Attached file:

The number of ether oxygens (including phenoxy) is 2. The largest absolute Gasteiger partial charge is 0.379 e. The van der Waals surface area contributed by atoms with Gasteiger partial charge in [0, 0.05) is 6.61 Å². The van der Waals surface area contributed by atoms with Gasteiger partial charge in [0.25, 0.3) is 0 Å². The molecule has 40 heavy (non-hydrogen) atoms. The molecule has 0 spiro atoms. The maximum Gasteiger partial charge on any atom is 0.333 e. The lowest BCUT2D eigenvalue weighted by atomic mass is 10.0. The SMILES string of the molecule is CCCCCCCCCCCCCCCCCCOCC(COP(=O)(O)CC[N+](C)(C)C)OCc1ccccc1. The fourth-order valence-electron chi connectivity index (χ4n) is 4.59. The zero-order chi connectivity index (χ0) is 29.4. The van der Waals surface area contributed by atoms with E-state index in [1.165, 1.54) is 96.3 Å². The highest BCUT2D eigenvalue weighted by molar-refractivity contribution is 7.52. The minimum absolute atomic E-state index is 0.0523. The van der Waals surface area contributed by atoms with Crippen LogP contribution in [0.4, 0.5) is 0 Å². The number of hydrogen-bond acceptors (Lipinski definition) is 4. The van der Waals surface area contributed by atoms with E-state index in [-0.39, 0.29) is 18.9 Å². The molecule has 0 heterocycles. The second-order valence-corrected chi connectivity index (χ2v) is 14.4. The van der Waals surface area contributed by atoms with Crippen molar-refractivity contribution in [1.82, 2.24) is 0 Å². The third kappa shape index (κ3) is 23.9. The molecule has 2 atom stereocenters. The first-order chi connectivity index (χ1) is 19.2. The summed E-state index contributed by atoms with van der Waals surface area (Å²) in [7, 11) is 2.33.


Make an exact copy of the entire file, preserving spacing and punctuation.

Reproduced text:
The number of ether oxygens (including phenoxy) is 2. The largest absolute Gasteiger partial charge is 0.379 e. The van der Waals surface area contributed by atoms with Gasteiger partial charge in [0, 0.05) is 6.61 Å². The van der Waals surface area contributed by atoms with Gasteiger partial charge in [0.25, 0.3) is 0 Å². The molecule has 40 heavy (non-hydrogen) atoms. The molecule has 0 spiro atoms. The maximum Gasteiger partial charge on any atom is 0.333 e. The lowest BCUT2D eigenvalue weighted by atomic mass is 10.0. The SMILES string of the molecule is CCCCCCCCCCCCCCCCCCOCC(COP(=O)(O)CC[N+](C)(C)C)OCc1ccccc1. The fourth-order valence-electron chi connectivity index (χ4n) is 4.59. The zero-order chi connectivity index (χ0) is 29.4. The van der Waals surface area contributed by atoms with E-state index in [1.165, 1.54) is 96.3 Å². The highest BCUT2D eigenvalue weighted by molar-refractivity contribution is 7.52. The minimum absolute atomic E-state index is 0.0523. The van der Waals surface area contributed by atoms with Crippen LogP contribution in [0.4, 0.5) is 0 Å². The number of hydrogen-bond acceptors (Lipinski definition) is 4. The van der Waals surface area contributed by atoms with E-state index in [-0.39, 0.29) is 18.9 Å². The molecule has 0 heterocycles. The second-order valence-corrected chi connectivity index (χ2v) is 14.4. The van der Waals surface area contributed by atoms with Crippen molar-refractivity contribution in [1.82, 2.24) is 0 Å². The third kappa shape index (κ3) is 23.9. The molecule has 2 atom stereocenters. The first-order chi connectivity index (χ1) is 19.2. The summed E-state index contributed by atoms with van der Waals surface area (Å²) in [7, 11) is 2.33.